I am a PhD candidate within the Department of Political Science at Northwestern University. My work is featured in Political Behavior, the Journal of Race, Ethnicity, and Politics and GenForward’s Race and Place: Young Adults and the Future of Chicago.
My dissertation explores the ways in which civic education courses shape the political attitudes and behaviors of high schoolers along the lines of race and ethnicity. More specifically, I find that critical pedagogy—an educational philosophy that centers the local knowledge and grassroots political action of marginalized groups—has the ability to close the civic empowerment gap between white youth and young people of color. This work utilizes a mixed-methods approach that includes the following:
- Archival research
- Statistical analyses of a nationally representative survey of 15-25-year-olds
- A survey experiment distributed to nearly 700 high schoolers within Chicago area classrooms
- Observations of 24 Chicago high school classrooms
- Statistical analyses of an original survey of 300 Chicago high school social studies teachers
- In-depth qualitative interviews with 30 high school social studies teachers
- Focus groups with Chicago high school students
This research is informed by a diverse set of academic literatures including race and ethnicity, political behavior, socialization, urban politics, and education policy.
I have received a number of awards and grants to support my research including a research grant from the Center for the Study of Diversity and Democracy, three Minar Summer Grants, three department research grants, and Northwestern’s Graduate Research Grant. In 2018, my masters thesis, “Teaching Citizenship: Race and the Behavioral Effects of American Civic Education,” received the department’s best research paper award. In 2019, I was honored to be the Department of Political Science’s nominee for Northwestern University’s Presidential Fellowship.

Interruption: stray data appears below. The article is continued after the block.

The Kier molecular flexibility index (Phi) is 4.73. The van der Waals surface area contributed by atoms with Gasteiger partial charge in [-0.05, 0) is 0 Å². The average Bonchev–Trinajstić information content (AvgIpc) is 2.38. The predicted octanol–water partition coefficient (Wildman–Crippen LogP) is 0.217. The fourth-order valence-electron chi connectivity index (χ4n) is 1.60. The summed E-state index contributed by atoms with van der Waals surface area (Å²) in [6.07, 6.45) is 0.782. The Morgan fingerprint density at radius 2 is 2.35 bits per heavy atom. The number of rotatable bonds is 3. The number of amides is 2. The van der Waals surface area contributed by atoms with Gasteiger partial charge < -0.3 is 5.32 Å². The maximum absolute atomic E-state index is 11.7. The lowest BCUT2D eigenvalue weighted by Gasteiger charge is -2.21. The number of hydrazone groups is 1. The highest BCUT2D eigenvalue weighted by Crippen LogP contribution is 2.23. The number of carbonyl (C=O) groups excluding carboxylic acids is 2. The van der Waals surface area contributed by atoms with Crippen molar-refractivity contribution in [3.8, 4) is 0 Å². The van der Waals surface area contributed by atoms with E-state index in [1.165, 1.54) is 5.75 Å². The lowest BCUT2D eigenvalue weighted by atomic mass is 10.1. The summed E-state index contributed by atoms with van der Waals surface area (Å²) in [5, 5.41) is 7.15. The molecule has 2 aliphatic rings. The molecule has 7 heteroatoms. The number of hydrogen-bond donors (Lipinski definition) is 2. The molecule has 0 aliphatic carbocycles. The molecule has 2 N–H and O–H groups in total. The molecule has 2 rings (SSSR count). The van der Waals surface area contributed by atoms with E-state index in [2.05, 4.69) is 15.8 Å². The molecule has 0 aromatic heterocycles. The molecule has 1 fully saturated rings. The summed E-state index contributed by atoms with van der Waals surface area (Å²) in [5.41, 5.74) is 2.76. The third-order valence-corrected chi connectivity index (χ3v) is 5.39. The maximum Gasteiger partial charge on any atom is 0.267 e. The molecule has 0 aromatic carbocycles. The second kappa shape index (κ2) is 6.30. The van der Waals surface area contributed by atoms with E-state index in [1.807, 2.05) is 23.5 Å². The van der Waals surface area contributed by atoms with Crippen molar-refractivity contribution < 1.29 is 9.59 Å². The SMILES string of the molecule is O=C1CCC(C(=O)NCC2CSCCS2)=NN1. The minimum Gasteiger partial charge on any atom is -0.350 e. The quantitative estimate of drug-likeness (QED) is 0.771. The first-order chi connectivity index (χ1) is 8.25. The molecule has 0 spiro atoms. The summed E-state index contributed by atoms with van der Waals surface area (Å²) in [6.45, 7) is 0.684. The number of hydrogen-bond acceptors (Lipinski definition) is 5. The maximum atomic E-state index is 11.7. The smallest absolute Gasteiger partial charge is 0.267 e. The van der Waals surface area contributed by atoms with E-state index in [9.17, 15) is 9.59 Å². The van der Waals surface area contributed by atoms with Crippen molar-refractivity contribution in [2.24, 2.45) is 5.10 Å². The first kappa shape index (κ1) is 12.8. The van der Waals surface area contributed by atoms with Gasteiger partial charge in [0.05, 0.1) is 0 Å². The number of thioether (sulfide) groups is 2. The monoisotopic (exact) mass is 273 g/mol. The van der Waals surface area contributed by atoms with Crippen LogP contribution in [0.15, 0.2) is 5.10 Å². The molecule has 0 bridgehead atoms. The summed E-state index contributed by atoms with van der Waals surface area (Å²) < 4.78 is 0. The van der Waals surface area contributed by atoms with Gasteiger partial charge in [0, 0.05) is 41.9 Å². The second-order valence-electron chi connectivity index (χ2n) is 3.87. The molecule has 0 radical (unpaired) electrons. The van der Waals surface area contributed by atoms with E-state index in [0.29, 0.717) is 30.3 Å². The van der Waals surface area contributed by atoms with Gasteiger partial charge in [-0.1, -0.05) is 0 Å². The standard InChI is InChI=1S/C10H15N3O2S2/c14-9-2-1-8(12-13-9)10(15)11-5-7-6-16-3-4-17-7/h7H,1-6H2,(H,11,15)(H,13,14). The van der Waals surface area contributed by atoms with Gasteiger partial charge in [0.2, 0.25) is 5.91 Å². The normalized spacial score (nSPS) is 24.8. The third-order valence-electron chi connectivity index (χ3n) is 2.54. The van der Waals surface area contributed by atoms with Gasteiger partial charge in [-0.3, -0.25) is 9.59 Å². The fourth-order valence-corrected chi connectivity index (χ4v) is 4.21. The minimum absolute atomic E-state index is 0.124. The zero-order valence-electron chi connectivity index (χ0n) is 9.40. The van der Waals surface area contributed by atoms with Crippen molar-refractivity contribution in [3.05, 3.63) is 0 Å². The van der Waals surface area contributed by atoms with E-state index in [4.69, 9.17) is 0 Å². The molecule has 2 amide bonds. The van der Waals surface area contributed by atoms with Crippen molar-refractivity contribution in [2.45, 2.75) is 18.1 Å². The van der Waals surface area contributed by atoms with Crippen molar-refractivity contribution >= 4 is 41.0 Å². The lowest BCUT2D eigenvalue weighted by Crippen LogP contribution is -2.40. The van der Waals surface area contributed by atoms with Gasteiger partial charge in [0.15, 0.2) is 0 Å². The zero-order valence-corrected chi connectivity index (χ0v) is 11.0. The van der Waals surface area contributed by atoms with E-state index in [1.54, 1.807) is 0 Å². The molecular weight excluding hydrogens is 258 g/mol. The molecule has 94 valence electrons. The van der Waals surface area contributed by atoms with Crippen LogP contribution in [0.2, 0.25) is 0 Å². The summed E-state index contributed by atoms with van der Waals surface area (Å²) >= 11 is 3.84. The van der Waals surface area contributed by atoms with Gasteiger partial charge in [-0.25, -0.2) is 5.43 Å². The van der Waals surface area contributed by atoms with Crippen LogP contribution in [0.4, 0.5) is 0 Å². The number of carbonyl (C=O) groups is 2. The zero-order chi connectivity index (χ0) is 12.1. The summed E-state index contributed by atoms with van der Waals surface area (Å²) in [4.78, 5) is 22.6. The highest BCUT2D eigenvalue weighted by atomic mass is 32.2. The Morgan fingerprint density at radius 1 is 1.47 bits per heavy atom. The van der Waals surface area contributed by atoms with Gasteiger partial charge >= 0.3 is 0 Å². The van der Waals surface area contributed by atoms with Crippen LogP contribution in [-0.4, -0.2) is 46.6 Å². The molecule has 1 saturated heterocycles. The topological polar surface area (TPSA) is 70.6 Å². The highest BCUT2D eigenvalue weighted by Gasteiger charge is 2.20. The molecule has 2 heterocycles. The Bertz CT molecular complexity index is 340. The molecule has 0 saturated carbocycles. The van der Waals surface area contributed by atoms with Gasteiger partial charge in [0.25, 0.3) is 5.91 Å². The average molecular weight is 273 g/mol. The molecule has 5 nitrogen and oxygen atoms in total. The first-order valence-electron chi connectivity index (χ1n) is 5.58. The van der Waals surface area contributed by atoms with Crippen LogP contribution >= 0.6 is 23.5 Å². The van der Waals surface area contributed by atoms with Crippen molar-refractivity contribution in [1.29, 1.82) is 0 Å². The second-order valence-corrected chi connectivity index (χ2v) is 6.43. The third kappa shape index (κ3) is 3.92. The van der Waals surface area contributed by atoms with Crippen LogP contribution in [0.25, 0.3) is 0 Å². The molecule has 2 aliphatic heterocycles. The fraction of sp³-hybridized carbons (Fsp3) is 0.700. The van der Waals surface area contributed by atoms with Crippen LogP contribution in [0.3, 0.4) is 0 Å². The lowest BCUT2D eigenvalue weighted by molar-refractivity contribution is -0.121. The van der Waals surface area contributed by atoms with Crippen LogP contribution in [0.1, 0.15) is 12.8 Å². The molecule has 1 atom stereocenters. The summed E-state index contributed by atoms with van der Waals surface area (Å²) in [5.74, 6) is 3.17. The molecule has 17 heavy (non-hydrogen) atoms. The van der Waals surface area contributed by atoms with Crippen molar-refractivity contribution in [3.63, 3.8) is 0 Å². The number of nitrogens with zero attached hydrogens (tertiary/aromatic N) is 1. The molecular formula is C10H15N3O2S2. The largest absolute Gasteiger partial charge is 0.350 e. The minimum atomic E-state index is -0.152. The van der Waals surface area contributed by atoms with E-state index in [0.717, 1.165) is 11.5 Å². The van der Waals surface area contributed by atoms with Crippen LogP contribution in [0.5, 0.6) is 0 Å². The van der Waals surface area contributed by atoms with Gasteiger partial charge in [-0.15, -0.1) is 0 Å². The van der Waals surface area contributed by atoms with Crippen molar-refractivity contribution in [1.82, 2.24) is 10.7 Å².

I believe that research is most powerful when it is placed into the hands of individuals who are entrusted to institute policy change. As a public scholar, I have contributed to research at a number of organizations including the Obama Foundation, GenForward, and the American Bar Foundation.
In addition to research, I am deeply committed to teaching. As a former public school teacher and a first generation college student, I am committed to ensuring that students can leverage the knowledge and skills they acquire in the classroom to play an active role in shaping their communities and the decision-making processes of elected officials.
At Northwestern, I have served as a teaching assistant for Intro to American Politics and Government, Environmental Politics, and Political Parties and Elections. I have also advised dozens of undergraduate research projects as a teaching assistant for the department’s Undergraduate Honors Thesis Seminar and Jamie Druckman’s Studying Public Opinion course. Additionally, I currently chair the Graduate Teaching Committee within the Department of Political Science and serve as a Graduate Teaching Fellow through the Searle Center for Advancing Learning and Teaching.
Prior to beginning graduate school, I worked as a 5th grade teacher within the San Antonio Independent School District. In 2014, I received the district’s Rising Star Award, given to exceptional first-year teachers within the district. I am an alumnus of Teach For America and have tutored dozens of students through Nurturing Wisdom Chicago.